Nut Allergy: Symptoms, Causes, Risks, Complications, Diagnosis and Treatment

a woman who's allergic to nuts


Many would agree that tree nuts and peanuts are one of the most common allergies- causing foods. Nuts and peanuts are different in the sense that nuts grow on trees while peanuts are legumes that grow underground. People who are allergic to peanuts can also be allergic to tree nuts (e.g. almonds, macadamia nuts, walnuts, cashew, and pistachio) since they both contain a similar structure of proteins.

Like the others with known allergies, the body’s immune system exaggeratedly reacts to proteins in peanuts or nuts. Whenever an individual eats or sometimes handles these foods, their body sees these proteins as an enemy or harmful invaders. The body then releases histamine in response to the allergic reaction causing contraction of smooth muscle and dilation of capillaries.


The allergic reactions of individuals to these types of foods (nuts and peanuts) can be different from other individuals. The following signs and symptoms can be experienced by persons who are allergic to nuts and peanuts.

  • Hives
  • Redness
  • Eyes become itchy, watery or swollen
  • Coughing
  • Nasal congestion
  • Wheezing
  • throat tightness
  • difficulty swallowing
  • hoarseness
  • vomiting
  • diarrhea
  • swelling
  • Difficulty of breathing
  • anaphylaxis (severe reaction); this may begin with the less severe reaction which quickly worsens leading the individual to have a difficulty of breathing or can even pass out and if left untreated, it could be fatal.


When the person experiences an allergic reaction to tree nuts or peanuts, the body’s immune system starts fighting these protein substances which are perceived as attackers or invaders of the body and not recognizing them as harmless. The overreaction of the body then releases histamine into the bloodstream and manifests the symptoms of the allergy.

A person can be exposed to nuts or peanuts in several ways:

  • Eating nuts or ingesting peanuts or peanut-containing food (direct contact).
  • Cross-contact or the unintended introduction of nuts/peanuts into a product during handling or processing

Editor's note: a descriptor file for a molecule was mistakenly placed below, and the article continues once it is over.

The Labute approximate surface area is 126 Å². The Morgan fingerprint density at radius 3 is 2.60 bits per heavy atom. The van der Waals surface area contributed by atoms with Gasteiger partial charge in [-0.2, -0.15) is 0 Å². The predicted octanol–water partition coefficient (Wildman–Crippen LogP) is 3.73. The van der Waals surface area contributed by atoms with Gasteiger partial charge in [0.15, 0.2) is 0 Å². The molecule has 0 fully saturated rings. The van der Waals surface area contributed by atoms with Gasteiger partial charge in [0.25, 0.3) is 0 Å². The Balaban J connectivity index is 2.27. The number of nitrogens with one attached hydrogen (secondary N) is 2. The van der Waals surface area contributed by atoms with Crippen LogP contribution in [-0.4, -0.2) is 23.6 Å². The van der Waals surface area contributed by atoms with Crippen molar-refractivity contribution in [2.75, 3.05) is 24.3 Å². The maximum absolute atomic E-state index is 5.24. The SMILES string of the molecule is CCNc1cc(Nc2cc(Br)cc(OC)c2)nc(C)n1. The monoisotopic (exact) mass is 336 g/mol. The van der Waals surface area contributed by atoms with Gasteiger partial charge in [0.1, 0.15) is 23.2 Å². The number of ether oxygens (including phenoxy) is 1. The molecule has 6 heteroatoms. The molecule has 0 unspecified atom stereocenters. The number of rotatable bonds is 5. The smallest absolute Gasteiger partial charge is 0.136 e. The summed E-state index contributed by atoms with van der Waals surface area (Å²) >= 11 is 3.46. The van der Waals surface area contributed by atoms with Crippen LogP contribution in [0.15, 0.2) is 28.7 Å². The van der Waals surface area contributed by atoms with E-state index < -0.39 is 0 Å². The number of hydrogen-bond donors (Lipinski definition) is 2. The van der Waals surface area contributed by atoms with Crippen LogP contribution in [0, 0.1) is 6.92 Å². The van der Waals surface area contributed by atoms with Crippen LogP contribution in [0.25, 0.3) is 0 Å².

• Though it is a rare case, since the protein has to be ingested, people can get allergy through inhalation or breathe in small particles of nuts or peanuts or aerosols of foods containing nuts or peanuts like peanut cooking oil spray, peanut flour. This usually happens in an enclosed area, like bars or restaurants where there are lots of nuts or peanuts being cracked and that the allergic person might inhale and swallows the protein thus creating the allergic reaction.

4Risk Factors

You are at risk or have a greater chance of developing nut or peanut allergy if:

  • You have family members with allergies too (hereditary).
  • You have other types of allergies or an allergy to one food already.
  • You have been allergic to peanuts in the past.
  • You are a toddler or an infant. These children are prone to allergies especially to food since their digestive systems are not that mature yet. Other people may outgrow certain food allergies over time like eggs, milk, and wheat but for tree nuts and peanuts, it might take a lifetime ordeal for them.


If the symptoms of nut and peanut allergies are not managed immediately, it might lead to anaphylaxis which could be life-threatening.


A precise diagnosis is very vital in this allergic reaction.

Medical History Taking

The doctor asks something about past allergic or hypersensitivity reactions and also some family history about the allergy and current manifestations of the allergy. Describe what happened and tell the doctor what transpired after eating the nuts or peanut-containing food, the duration of the reaction, the type of nuts or peanut eaten and how much of it have you eaten.

Physical Examination and assessment

This usually follows after history taking. The doctor assesses the allergic site for the presence of symptoms.

Food record or food diary

The doctor may ask you to provide a record of eating habits, symptoms, and medications used like food supplements and vitamins. Information taken from these may guide the allergist to determine if the client has a nut or peanut allergy or if the symptoms suggest other causes like food intolerance. 

Blood tests and Skin-prick test

These are used to determine if there is the allergen-specific immunoglobulin E that combines with the allergens and cause the secretion of chemicals (histamine) that cause the symptoms. Skin-prick tests are done by placing a glycerinated allergen extract drop on the client’s skin, which is then pricked with a needle. This process is repeated with two controls, a histamine drop, used to get an allergic reaction and a saline drop designed to produce a negative or no reaction. A raised bump is observed when the client is positively allergic to that particular substance.